European shares dip in choppy trade, oil stocks cap declines

European shares

European stock markets are expected to open higher Wednesday, following the global trend higher as investors look to rebound after recent losses caused by the Ukraine war and the associated inflation concerns.

At 3:05 AM ET (0705 GMT), the DAX futures contract in Germany traded 0.4% higher, CAC 40 futures in France climbed 0.4%, and the FTSE 100 futures contract in the U.K. rose 0.6%.

The major indices closed higher on Wall Street late Tuesday, led by a 2% gain in the NASDAQ Composite, and Asian shares followed suit overnight, with Japan’s Nikkei jumping 2.5% to touch a two-month high.

European indices are set to continue the recovery as cash returns to the beaten-up equity markets, largely from the bond markets as investors braced for central banks, and the U.S. Federal Reserve, in particular, to take aggressive approaches to taming inflation.

That said, these gains remain tentative as the war in Ukraine rages on, with Russian air strikes continuing to pound the besieged port city of Mariupol in the south of the country.

Talks between Ukraine and Russia are confrontational but moving forward, Ukraine President Volodymyr Zelenskyy said on Wednesday, ahead of the arrival of U.S. President Joe Biden for talks with NATO and European leaders in Brussels, starting later in the day.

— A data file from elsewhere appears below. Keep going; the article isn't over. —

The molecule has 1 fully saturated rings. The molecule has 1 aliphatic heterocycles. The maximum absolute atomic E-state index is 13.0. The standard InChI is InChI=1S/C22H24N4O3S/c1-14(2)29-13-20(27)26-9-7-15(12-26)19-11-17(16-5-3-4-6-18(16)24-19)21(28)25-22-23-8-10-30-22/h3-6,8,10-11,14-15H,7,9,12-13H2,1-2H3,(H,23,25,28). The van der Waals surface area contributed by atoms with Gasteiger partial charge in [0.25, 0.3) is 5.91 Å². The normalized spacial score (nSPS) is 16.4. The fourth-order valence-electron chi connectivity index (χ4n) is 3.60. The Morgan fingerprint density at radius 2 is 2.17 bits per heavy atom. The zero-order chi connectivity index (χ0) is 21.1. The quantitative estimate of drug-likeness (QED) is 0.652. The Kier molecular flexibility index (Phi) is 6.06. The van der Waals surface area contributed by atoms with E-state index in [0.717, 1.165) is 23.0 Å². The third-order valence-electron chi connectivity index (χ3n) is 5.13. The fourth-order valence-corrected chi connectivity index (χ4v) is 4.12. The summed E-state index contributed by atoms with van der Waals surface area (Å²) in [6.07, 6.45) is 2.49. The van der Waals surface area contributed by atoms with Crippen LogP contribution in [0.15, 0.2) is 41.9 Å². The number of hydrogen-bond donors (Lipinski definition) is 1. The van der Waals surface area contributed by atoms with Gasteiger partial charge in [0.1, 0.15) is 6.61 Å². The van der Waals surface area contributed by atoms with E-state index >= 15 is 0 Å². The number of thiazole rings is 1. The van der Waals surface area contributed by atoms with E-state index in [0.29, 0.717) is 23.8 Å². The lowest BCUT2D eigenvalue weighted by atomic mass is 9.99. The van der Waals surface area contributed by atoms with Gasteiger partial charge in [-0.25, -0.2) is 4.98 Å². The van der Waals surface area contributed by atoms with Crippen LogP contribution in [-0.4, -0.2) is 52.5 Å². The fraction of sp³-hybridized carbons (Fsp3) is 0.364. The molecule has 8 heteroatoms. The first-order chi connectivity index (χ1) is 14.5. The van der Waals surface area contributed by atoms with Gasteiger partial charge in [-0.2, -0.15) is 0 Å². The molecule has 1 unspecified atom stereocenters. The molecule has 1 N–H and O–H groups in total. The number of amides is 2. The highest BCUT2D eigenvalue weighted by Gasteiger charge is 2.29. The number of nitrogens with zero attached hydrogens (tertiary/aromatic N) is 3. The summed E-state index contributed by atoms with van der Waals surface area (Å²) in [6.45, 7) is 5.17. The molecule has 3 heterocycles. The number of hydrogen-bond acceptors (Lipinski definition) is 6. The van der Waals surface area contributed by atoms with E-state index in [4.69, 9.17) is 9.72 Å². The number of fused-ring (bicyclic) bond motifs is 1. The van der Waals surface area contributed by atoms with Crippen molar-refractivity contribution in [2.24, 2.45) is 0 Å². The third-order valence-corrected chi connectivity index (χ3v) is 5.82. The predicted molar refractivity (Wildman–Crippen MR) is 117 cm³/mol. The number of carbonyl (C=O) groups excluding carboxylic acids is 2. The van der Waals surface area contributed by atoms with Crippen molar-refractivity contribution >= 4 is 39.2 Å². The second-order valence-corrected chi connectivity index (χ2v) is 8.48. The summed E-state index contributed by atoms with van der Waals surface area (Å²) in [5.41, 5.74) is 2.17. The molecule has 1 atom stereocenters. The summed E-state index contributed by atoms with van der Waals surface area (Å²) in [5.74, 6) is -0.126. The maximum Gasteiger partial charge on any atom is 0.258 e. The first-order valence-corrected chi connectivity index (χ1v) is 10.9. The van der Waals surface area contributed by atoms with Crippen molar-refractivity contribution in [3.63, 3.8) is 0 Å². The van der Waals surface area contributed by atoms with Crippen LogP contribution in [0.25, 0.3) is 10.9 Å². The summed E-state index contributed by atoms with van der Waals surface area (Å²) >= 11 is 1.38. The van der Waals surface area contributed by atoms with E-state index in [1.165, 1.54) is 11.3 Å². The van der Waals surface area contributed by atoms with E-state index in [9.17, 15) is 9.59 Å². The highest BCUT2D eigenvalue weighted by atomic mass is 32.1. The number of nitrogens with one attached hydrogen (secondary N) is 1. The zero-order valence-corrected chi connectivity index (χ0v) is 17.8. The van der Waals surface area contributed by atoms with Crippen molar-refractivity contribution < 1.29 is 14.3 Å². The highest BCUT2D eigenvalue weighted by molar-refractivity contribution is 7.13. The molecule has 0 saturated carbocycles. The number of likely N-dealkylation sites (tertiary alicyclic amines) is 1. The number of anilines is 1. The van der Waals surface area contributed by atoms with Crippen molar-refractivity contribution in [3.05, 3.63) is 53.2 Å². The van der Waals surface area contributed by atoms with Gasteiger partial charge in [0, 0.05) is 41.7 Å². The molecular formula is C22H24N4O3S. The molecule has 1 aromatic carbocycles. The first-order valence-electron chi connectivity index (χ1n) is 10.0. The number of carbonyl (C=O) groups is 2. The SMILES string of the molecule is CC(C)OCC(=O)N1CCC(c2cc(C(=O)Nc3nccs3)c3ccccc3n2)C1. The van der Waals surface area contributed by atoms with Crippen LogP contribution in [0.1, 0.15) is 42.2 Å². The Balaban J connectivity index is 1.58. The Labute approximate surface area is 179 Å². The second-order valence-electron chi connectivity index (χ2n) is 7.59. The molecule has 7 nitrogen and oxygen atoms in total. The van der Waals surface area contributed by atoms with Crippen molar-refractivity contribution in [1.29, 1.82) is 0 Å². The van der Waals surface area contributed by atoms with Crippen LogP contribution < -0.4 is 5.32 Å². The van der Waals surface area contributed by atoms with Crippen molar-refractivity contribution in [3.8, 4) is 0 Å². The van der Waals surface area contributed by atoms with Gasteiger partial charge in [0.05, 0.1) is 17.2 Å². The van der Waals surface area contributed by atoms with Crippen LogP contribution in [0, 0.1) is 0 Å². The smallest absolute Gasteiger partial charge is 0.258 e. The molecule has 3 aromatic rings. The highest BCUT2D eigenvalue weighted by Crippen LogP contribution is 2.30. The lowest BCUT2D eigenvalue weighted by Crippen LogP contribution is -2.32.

Biden is expected to bring with him plans for more sanctions on Moscow in retaliation for Russia’s invasion of Ukraine and moves to tighten existing measures.

Elsewhere, U.K. consumer prices rose 0.8% on the month in February, soaring 6.2% on the year, the fastest rate in 30 years. This will put further pressure on Chancellor Rishi Sunak to help his citizens suffering a cost of living crisis in his Spring Statement to Parliament.

Oil prices edged higher Wednesday after industry data pointed to another drop in U.S. crude inventories, increasing concerns about the tight nature of the global market.

Tuesday’s numbers from the American Petroleum Institute showed crude stocks in the U.S., the world’s biggest oil consumer, fell by 4.3 million barrels last week, confounding expectations for a small increase.

The official government data from the U.S. Energy Information Administration is due later in the session.

The FTSE MIB rose  by 0.98% to 24,533.20. In the cash markets, the DAX  Germany  rose by 1.02%  to 14,473.65. CAC 40  in France rose by 1.17% to 6,659.37 while the FTSE 100  in the U.K. was up  by 0.46% to 7,476.35 ,at the time of writing.

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